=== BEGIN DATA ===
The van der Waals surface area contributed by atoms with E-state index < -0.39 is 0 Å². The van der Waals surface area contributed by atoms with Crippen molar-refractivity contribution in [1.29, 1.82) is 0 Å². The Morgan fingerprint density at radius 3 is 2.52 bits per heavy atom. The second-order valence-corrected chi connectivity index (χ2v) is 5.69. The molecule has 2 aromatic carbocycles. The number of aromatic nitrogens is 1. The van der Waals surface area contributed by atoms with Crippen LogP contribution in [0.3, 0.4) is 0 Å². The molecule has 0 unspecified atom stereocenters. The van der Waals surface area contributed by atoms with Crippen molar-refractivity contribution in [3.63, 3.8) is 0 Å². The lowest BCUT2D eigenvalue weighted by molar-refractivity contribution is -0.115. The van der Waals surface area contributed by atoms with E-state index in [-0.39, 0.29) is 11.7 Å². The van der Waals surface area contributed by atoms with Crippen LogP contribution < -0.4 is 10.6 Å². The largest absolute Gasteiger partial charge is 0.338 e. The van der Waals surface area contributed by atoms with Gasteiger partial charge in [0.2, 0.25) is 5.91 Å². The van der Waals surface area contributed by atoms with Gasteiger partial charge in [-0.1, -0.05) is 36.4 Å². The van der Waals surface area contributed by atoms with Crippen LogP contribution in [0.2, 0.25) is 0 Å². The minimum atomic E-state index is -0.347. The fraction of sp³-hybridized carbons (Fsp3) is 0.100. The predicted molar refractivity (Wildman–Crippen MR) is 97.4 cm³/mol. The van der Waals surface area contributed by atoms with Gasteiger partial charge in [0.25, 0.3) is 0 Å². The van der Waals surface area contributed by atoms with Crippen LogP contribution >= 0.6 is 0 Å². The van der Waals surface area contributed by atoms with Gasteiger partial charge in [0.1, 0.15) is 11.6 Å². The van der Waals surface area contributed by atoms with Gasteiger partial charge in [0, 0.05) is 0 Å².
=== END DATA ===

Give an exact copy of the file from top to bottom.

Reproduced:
The van der Waals surface area contributed by atoms with E-state index < -0.39 is 0 Å². The van der Waals surface area contributed by atoms with Crippen molar-refractivity contribution in [1.29, 1.82) is 0 Å². The Morgan fingerprint density at radius 3 is 2.52 bits per heavy atom. The second-order valence-corrected chi connectivity index (χ2v) is 5.69. The molecule has 2 aromatic carbocycles. The number of aromatic nitrogens is 1. The van der Waals surface area contributed by atoms with Crippen LogP contribution in [0.3, 0.4) is 0 Å². The molecule has 0 unspecified atom stereocenters. The van der Waals surface area contributed by atoms with Crippen molar-refractivity contribution in [3.63, 3.8) is 0 Å². The lowest BCUT2D eigenvalue weighted by molar-refractivity contribution is -0.115. The van der Waals surface area contributed by atoms with E-state index in [-0.39, 0.29) is 11.7 Å². The van der Waals surface area contributed by atoms with Crippen LogP contribution < -0.4 is 10.6 Å². The largest absolute Gasteiger partial charge is 0.338 e. The van der Waals surface area contributed by atoms with Gasteiger partial charge in [0.2, 0.25) is 5.91 Å². The van der Waals surface area contributed by atoms with Gasteiger partial charge in [-0.1, -0.05) is 36.4 Å². The van der Waals surface area contributed by atoms with Crippen LogP contribution in [0.2, 0.25) is 0 Å². The minimum atomic E-state index is -0.347. The fraction of sp³-hybridized carbons (Fsp3) is 0.100. The predicted molar refractivity (Wildman–Crippen MR) is 97.4 cm³/mol. The van der Waals surface area contributed by atoms with Gasteiger partial charge in [0.25, 0.3) is 0 Å². The van der Waals surface area contributed by atoms with Crippen LogP contribution >= 0.6 is 0 Å². The van der Waals surface area contributed by atoms with Gasteiger partial charge in [0.1, 0.15) is 11.6 Å². The van der Waals surface area contributed by atoms with Gasteiger partial charge in [0, 0.05) is 0 Å².